Who owns your data? Who owns the airspace above your property and who has the right to enter that air space?
The unrelated questions garner a wide range of responses from ?I do!? to ?Who cares who owns my data and my airspace??
Let?s address each question separately. Who owns your data?
Data mining by credit card companies and major retail stores like American Express and Wal-Mart has been going on for decades. They track all purchases and can create a virtual picture of our buying habits, then target advertising efforts to encourage more buying.
Though as innocuous as it seems, data mining is a virtual gold mine (no pun intended) for businesses as we move into the 21st century. Not to mention, our advancing technology in this industry also entails data mining that has potentially uncontrollable consequences.
Agriculture, as it relates to the ownership of data, is no exception in that regard.
As farmers increasingly use high-tech products that collect and store data through detailed software systems that record and analyze field records, including soil maps, yield data, planting records, crop varieties used, fertilizer, herbicide and pesticide application records, they have long assumed the data collected and stored in a cloud-based system is secure and private. Though it may be secure, the data is generally not as private as one might think.
Farmers need to go back to their contract and read the fine print that specifies who owns what and whether that information can be given to third parties.
If one were to ask the question, ?Who owns my data?,? though the answer might be, ?You do,? the service provider will likely add, ?If you do not sign the contract giving us the right to share your data with third parties, some components of your system will not work.?
What is wrong with that? The short answer is, your data is no longer private and you cannot control who has access to it.
The long answer is this: Data by itself is meaningless. However, data that is organized and analyzed has enormous value, not only to farmers, but also to any third party, from a neighbor to an environmental activist, market speculator or grain buyer, not to mention an economic global powerhouse like Wal-Mart that can use your own data against you in the marketplace as it seeks to define ?environmental sustainability? in agriculture.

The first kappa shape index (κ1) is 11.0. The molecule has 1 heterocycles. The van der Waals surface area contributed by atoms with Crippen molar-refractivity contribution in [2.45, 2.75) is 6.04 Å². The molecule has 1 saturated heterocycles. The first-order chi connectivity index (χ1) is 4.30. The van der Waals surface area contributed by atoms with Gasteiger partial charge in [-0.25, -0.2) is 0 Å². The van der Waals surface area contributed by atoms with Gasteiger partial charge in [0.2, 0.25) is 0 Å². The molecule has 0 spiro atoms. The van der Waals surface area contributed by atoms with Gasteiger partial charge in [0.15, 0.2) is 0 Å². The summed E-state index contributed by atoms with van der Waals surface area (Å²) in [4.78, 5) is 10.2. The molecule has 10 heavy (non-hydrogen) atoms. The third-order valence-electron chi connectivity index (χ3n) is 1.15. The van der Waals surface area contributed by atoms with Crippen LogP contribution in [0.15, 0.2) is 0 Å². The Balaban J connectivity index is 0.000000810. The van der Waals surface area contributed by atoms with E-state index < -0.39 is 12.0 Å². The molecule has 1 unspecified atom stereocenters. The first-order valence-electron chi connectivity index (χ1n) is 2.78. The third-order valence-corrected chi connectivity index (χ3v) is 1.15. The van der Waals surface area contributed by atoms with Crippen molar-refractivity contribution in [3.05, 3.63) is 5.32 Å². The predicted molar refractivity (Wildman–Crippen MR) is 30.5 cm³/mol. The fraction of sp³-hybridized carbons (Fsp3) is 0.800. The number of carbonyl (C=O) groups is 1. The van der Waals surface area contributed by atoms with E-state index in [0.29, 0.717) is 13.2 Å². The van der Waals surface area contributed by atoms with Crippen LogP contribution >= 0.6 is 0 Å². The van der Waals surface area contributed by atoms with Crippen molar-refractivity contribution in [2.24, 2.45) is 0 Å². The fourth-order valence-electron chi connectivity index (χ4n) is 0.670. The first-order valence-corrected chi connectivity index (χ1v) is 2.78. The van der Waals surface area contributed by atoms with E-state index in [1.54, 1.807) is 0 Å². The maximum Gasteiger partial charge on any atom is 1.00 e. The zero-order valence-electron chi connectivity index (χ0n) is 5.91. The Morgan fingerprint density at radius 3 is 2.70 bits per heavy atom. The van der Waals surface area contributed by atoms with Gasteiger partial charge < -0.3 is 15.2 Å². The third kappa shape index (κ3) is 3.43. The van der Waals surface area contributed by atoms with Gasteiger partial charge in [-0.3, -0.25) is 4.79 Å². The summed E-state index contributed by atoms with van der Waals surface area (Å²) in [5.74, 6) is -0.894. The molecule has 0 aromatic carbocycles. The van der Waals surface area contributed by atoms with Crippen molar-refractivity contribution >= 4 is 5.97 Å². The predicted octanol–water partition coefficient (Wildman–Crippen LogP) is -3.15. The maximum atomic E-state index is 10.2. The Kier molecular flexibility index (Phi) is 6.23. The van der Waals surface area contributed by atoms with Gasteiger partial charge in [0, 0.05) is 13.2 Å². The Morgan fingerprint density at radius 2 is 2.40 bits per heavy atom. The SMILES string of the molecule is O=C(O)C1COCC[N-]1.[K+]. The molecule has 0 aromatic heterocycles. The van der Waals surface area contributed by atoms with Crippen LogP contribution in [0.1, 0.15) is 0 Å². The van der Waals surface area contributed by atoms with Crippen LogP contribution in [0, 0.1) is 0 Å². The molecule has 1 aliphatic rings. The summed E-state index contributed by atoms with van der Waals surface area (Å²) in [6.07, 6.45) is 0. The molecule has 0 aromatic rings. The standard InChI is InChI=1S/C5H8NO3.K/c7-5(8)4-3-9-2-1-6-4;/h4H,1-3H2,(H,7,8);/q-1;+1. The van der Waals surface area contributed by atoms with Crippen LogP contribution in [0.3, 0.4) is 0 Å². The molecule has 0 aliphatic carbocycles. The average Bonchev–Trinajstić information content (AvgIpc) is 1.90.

Two weeks ago, led by the American Farm Bureau Federation, a consortium of organizations, including grass-roots commodity groups like the National Association of Wheat Growers, plus farm equipment manufacturers and biotechnology companies, met in Kansas City to discuss ?big data? as it relates to agriculture.
At this first meeting of its kind, we agreed there is a need to come to terms with data ownership, that the farmer?s rights to the data originating from the farm is paramount, and that there is a need to create a uniform protocol for the control and dispensation of that data.
This group plans to hold more meetings in the future to further define that protocol.
On to the second question: Who owns the airspace above your property and who has the right to enter that airspace?
Unmanned aerial vehicles, or UAVs, is a growing technology that is coming of age. These small, remotely piloted vehicles may soon become a favorite tool, not only in agriculture as it enables farmers to scout fields to monitor for insects and fertility problems, but also for activists as they seek to gather information for litigation against farmers.
Plus, it may increasingly become a tool of choice for those seeking to snoop on anybody for any reason, potentially violating the right to privacy, not to mention violating property rights.
Currently, according to FAA regulations, any small, unmanned aerial vehicle that flies under 400 feet and is used for recreational purposes is not regulated. A recent court ruling maintains that guideline, thanks in part to the effort of the FAA to expand their control by separating recreational use from commercial use of UAVs.
In the future, one can expect a legislative initiative that more clearly defines use of low altitude airspace by UAVs.